Coffee Wars.


I ventured to the copy and print shop today to print some new designs for the shop. As I was taking out my money clip to pay, the woman next to me commented on my coffee. “Oh, Vivace! That’s close, isn’t it?” I smiled and told her, yes, just a couple blocks away. She proceeded to ask me how much I enjoyed their coffee; I told her it’s one of my favorite coffee joints in Seattle. “Even more so than Stumptown?” Even more than Stumptown. “Wow,” she smiled. “Do you just like the vibe better?” I told her maybe. My thoughts turned as I asked myself the same question over. I did adore Vivace’s coffee, but was it based on my comfort level with the establishment? The baristas are always a joy. There’s a lot of seating, great lighting, transient customers to sketch, and I’ve never had a bad cup. But maybe my “good” coffee was based merely on my association with the environment. The experience. I spoke again, “I suppose it’s all in my head; Because I do love the vibe.” She gave a short laugh and replied, “Well, that’s true with everything. It’s all in your head; It always is.”

This concept isn’t new or radical. I’ve written about the topic years ago. It still stands true. When I lived in Cincinnati, local coffee shops were rare gems (or so it seemed). Starbucks was a frequent hang out spot. After moving to Seattle, I had more options. In between the Starbucks and Seattle’s Best lie local coffee shops with vegan treats, indie rock music and baristas with thick rimmed glasses, queer hair cuts, and earth tones. I’m not trying to perpetuate a stereotype; I’m just calling it how I see it. I got a taste of what “good” coffee was, and it was a new chapter. After nixing the ‘Bucks, I returned for a cup (when other coffee wasn’t an option), and would have been content spitting and carrying on my day without the help of caffeine. But I didn’t. Back on track; Sometimes it’s not about the quality. Sometimes it’s about the comfort. Associations. Nostalgia.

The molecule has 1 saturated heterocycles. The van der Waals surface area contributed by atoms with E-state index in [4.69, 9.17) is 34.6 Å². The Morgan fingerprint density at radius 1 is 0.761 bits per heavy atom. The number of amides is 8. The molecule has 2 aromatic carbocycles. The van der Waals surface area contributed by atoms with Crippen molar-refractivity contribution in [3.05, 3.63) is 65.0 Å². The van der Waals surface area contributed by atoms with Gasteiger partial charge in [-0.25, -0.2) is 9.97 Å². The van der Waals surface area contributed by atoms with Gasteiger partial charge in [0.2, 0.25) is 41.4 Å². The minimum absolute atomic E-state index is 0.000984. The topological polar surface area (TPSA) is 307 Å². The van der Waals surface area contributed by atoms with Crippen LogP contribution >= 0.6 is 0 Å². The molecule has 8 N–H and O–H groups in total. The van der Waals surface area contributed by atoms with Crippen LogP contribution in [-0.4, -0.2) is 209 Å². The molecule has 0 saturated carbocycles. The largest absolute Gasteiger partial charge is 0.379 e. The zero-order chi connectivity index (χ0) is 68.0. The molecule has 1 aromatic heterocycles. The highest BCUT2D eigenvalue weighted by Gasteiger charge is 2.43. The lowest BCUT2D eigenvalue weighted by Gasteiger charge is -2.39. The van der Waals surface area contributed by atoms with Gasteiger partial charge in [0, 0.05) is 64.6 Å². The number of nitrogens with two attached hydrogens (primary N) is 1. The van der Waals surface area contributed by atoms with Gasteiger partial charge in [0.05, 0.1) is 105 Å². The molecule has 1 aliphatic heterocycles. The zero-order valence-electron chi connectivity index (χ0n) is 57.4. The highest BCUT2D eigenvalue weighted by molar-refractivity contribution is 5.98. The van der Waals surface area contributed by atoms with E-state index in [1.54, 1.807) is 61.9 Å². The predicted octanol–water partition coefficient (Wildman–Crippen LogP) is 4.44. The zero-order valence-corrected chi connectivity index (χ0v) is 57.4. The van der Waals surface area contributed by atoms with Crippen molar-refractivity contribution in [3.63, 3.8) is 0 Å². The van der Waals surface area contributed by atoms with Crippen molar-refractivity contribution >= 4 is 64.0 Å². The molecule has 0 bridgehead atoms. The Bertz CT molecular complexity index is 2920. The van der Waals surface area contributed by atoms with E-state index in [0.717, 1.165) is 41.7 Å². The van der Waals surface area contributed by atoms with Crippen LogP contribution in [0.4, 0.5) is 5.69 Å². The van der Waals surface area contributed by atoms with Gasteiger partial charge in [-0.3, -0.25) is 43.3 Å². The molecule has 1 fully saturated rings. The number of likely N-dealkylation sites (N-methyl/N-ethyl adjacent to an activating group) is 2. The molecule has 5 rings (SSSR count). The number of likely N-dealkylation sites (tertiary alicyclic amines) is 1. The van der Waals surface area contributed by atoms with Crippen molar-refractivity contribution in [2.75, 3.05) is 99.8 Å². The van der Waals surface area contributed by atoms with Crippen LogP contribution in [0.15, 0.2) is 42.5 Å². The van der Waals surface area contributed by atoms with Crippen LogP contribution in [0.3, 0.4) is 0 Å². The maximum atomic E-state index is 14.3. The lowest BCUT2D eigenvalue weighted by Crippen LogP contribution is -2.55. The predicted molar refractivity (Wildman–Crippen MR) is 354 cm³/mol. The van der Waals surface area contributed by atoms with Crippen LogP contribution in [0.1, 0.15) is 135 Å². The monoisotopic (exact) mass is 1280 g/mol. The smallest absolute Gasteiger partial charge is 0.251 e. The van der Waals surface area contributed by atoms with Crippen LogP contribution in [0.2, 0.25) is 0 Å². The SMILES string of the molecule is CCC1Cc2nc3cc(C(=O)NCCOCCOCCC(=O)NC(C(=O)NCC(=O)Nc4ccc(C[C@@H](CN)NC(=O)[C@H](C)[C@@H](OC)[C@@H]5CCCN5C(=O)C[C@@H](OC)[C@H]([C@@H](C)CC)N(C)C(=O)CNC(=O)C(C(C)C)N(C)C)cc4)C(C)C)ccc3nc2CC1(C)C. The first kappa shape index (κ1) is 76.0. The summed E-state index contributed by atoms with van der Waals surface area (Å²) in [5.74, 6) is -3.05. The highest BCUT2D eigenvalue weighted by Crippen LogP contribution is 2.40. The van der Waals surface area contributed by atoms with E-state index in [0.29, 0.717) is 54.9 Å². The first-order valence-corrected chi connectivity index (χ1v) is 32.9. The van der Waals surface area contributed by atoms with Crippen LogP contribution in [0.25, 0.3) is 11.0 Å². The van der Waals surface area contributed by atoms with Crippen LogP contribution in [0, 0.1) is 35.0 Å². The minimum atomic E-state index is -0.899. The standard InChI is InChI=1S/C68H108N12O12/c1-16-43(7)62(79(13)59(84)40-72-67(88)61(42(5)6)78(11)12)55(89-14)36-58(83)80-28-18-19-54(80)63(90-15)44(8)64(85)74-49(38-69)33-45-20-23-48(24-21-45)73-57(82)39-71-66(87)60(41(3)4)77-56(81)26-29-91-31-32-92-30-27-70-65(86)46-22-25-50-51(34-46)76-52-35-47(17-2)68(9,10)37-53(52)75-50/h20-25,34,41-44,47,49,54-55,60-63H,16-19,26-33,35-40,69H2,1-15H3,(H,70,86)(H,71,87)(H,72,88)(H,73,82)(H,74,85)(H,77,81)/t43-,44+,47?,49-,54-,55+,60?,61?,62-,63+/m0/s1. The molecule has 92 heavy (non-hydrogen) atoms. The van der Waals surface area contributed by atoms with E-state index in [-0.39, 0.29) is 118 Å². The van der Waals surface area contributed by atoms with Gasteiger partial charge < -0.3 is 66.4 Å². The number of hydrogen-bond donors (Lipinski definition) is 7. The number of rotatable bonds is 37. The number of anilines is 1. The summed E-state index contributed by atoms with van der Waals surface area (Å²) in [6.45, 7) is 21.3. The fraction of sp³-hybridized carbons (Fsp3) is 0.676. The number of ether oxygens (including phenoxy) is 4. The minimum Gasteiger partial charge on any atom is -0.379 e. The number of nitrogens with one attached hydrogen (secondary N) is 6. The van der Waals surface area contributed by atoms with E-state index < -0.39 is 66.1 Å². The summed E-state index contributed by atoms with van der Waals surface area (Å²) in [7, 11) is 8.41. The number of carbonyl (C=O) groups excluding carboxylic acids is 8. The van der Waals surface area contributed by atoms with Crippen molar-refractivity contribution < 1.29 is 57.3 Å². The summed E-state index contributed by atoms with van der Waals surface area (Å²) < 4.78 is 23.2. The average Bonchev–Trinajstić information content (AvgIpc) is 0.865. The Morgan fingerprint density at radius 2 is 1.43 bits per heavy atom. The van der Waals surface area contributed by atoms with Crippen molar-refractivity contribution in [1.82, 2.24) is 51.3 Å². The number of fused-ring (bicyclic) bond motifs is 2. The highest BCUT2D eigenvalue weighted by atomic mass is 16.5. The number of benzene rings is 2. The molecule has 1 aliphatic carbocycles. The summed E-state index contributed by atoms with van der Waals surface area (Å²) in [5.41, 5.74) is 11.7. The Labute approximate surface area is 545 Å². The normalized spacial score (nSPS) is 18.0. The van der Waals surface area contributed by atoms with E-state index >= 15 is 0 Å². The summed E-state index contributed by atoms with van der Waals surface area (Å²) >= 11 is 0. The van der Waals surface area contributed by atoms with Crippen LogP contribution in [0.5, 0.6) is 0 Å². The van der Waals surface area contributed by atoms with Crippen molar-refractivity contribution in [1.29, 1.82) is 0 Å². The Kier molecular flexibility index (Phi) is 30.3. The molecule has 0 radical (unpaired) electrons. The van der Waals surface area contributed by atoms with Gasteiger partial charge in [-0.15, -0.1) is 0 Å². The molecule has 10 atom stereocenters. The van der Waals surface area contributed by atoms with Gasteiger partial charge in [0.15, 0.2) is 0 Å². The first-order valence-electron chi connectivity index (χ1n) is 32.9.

I had a friend who once traveled the United States via motorcycle. He stopped in cities across the country, and unsurprisingly, the USA is sprinkled with corporate coffee, including, but not limited to Starbucks. Jeff loved Starbucks. When questioned why, he told me “because they’re all the same.” He felt a certain comfort standing at the counter, gazing at a familiar menu. When you’re three thousand miles away from the neighborhood you’re accustomed to, the closest thing to a taste of home can be found in a coffee cup in a familiar place. That place, for Jeff, was Starbucks.

It’s not a matter of what the best is. It’s a matter of what you like. Perhaps someone would deem it a sub par Americano, but if it’s worth the smile that delivers it, it just may be the best cup you’ve ever consumed. It’s all in your head. 

2 responses »

  1. Hi, Jetta! How are you doing?

    Ever since I bought my first cup from that place on my own during a field trip in high school, it was my ‘home’ coffee shop. I’d go to other coffee shops when I make time for it, but ‘the ‘Bucks’ always has a place in my heart because it’s the most familiar for me. Yes, your friend, Jeff, and I have the same reasons for loving that place.

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